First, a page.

How to Make a Bee Friendly Garden
One of the best things you can do to help bees is practice bee friendly gardening. This may include making the effort to create a bee garden especially for pollinators but also to implement bee safe practices in an existing garden. It is not only honey bees that benefit from our outside spaces. A good garden design can produce beauty or food for you and help provide food and habitat for beneficial insects.
What is a Bee Friendly Garden?
A bee friendly garden is an outdoor space that has plants and flowers that attract bees. These plants provide food in the form of nectar and pollen. They may also provide nesting material or other types of bee habitat.
In addition, any garden that is managed to benefit bees and other pollinators avoids the use of dangerous chemicals such as herbicides and pesticides.
A bee garden does not have to be just for our winged friends. Perhaps, it is a quiet space that is designed for your enjoyment. Yet, it is still welcoming and non-harmful to bees and other pollinators.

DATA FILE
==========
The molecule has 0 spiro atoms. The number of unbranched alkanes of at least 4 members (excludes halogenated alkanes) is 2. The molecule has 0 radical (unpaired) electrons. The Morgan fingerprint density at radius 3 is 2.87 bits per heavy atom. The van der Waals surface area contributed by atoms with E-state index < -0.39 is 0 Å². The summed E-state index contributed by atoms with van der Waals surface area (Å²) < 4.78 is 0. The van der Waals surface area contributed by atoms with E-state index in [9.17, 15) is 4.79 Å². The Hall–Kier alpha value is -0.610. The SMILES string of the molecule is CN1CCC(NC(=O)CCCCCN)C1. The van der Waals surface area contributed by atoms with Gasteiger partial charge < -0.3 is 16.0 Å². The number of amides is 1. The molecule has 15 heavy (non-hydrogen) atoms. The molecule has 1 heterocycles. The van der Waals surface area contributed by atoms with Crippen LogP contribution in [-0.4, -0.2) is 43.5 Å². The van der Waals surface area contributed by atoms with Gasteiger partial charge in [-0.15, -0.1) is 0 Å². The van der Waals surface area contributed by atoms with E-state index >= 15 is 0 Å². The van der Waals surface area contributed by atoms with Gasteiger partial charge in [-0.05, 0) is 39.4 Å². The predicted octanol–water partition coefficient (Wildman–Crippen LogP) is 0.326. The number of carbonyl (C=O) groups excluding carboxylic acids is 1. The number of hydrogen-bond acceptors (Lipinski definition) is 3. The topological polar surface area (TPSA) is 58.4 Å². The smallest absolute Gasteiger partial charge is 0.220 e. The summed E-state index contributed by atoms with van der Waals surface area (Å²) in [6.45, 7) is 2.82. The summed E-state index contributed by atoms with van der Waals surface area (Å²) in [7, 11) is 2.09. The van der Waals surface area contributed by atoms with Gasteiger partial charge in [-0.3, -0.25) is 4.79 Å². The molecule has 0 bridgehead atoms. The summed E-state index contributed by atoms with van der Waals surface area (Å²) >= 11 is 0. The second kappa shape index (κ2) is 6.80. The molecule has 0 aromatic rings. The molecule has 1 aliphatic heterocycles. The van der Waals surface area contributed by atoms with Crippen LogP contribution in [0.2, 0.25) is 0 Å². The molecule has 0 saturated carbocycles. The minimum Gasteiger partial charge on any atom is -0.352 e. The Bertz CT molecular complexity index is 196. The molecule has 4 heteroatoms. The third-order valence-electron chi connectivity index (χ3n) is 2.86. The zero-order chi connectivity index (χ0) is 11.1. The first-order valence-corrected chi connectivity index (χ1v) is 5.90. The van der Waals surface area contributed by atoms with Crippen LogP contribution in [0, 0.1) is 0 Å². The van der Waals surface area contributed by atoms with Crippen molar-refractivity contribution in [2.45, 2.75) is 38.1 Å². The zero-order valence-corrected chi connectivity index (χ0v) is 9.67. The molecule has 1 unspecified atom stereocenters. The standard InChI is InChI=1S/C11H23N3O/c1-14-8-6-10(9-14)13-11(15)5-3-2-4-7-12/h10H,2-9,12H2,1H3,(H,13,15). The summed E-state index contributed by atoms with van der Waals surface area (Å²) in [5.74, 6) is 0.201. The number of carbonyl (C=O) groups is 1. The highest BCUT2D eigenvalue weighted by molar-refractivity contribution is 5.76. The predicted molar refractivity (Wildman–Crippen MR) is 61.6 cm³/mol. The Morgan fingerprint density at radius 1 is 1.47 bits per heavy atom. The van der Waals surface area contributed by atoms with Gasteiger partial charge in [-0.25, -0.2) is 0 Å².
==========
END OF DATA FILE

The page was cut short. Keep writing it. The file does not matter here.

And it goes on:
Having a large variety of insects, butterflies and birds enjoy your garden is a good thing. In most cases, these visitors will not disturb your enjoyment of the area.
It is also important to consider that they may be times when you wish to have plants that repel bees or are less attractive to bee visitors.
This can be because of someone in the family being allergic to bees stings. Having plants near human walkways that are a bit less attractive to our winged friends is a good idea for some gardeners.
How Can You Make a Garden More Bee Friendly?
- plant flowers that attract bees
- use fewer chemicals
Encourage more bees to visit your outdoor space by planting flowers that attract bees. Not every flower provides nectar or pollen to feed bees.
Another important factor in developing a safe bee space is to limit the use of harsh chemicals. Some pesticides and herbicides are deadly to bees and other foraging insects – read the labels.
Why Are There No Bees in Your Garden?